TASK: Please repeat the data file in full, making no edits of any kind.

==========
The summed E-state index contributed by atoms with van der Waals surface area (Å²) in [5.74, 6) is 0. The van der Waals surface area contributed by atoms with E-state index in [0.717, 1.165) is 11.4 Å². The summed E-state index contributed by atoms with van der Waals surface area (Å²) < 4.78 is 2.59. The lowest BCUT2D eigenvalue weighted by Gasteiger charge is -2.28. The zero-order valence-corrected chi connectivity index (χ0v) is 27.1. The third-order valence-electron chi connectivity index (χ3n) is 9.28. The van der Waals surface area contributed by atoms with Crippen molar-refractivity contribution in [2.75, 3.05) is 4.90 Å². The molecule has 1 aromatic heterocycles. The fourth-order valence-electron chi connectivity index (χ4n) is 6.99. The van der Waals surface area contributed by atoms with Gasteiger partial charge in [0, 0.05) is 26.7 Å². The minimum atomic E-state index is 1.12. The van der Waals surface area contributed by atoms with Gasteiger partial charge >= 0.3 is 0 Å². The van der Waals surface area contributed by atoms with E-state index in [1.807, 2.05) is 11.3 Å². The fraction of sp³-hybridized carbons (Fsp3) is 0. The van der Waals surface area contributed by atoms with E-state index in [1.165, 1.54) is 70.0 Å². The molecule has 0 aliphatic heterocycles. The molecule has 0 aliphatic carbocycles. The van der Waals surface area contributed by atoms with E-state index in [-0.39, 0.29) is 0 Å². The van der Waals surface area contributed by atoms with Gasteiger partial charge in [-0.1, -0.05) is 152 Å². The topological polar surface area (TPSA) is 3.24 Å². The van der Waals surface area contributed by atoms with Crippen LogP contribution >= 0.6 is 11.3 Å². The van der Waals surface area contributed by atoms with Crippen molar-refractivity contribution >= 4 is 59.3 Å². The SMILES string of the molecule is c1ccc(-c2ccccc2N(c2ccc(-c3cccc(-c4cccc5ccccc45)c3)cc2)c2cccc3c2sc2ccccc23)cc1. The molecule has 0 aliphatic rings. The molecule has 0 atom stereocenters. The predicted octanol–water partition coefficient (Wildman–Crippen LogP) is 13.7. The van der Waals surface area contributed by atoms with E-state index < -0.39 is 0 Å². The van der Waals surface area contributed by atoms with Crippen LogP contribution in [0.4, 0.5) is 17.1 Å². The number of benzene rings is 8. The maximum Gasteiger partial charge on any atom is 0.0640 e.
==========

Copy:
The summed E-state index contributed by atoms with van der Waals surface area (Å²) in [5.74, 6) is 0. The van der Waals surface area contributed by atoms with E-state index in [0.717, 1.165) is 11.4 Å². The summed E-state index contributed by atoms with van der Waals surface area (Å²) < 4.78 is 2.59. The lowest BCUT2D eigenvalue weighted by Gasteiger charge is -2.28. The zero-order valence-corrected chi connectivity index (χ0v) is 27.1. The third-order valence-electron chi connectivity index (χ3n) is 9.28. The van der Waals surface area contributed by atoms with Crippen molar-refractivity contribution in [2.75, 3.05) is 4.90 Å². The molecule has 1 aromatic heterocycles. The fourth-order valence-electron chi connectivity index (χ4n) is 6.99. The van der Waals surface area contributed by atoms with Gasteiger partial charge in [0, 0.05) is 26.7 Å². The minimum atomic E-state index is 1.12. The van der Waals surface area contributed by atoms with Gasteiger partial charge >= 0.3 is 0 Å². The van der Waals surface area contributed by atoms with E-state index in [1.807, 2.05) is 11.3 Å². The fraction of sp³-hybridized carbons (Fsp3) is 0. The van der Waals surface area contributed by atoms with E-state index in [1.165, 1.54) is 70.0 Å². The molecule has 0 aliphatic heterocycles. The molecule has 0 aliphatic carbocycles. The van der Waals surface area contributed by atoms with E-state index in [-0.39, 0.29) is 0 Å². The van der Waals surface area contributed by atoms with Gasteiger partial charge in [-0.1, -0.05) is 152 Å². The topological polar surface area (TPSA) is 3.24 Å². The van der Waals surface area contributed by atoms with Crippen LogP contribution >= 0.6 is 11.3 Å². The van der Waals surface area contributed by atoms with Crippen molar-refractivity contribution >= 4 is 59.3 Å². The SMILES string of the molecule is c1ccc(-c2ccccc2N(c2ccc(-c3cccc(-c4cccc5ccccc45)c3)cc2)c2cccc3c2sc2ccccc23)cc1. The molecule has 0 aliphatic rings. The molecule has 0 atom stereocenters. The predicted octanol–water partition coefficient (Wildman–Crippen LogP) is 13.7. The van der Waals surface area contributed by atoms with E-state index < -0.39 is 0 Å². The van der Waals surface area contributed by atoms with Crippen LogP contribution in [0.4, 0.5) is 17.1 Å². The number of benzene rings is 8. The maximum Gasteiger partial charge on any atom is 0.0640 e.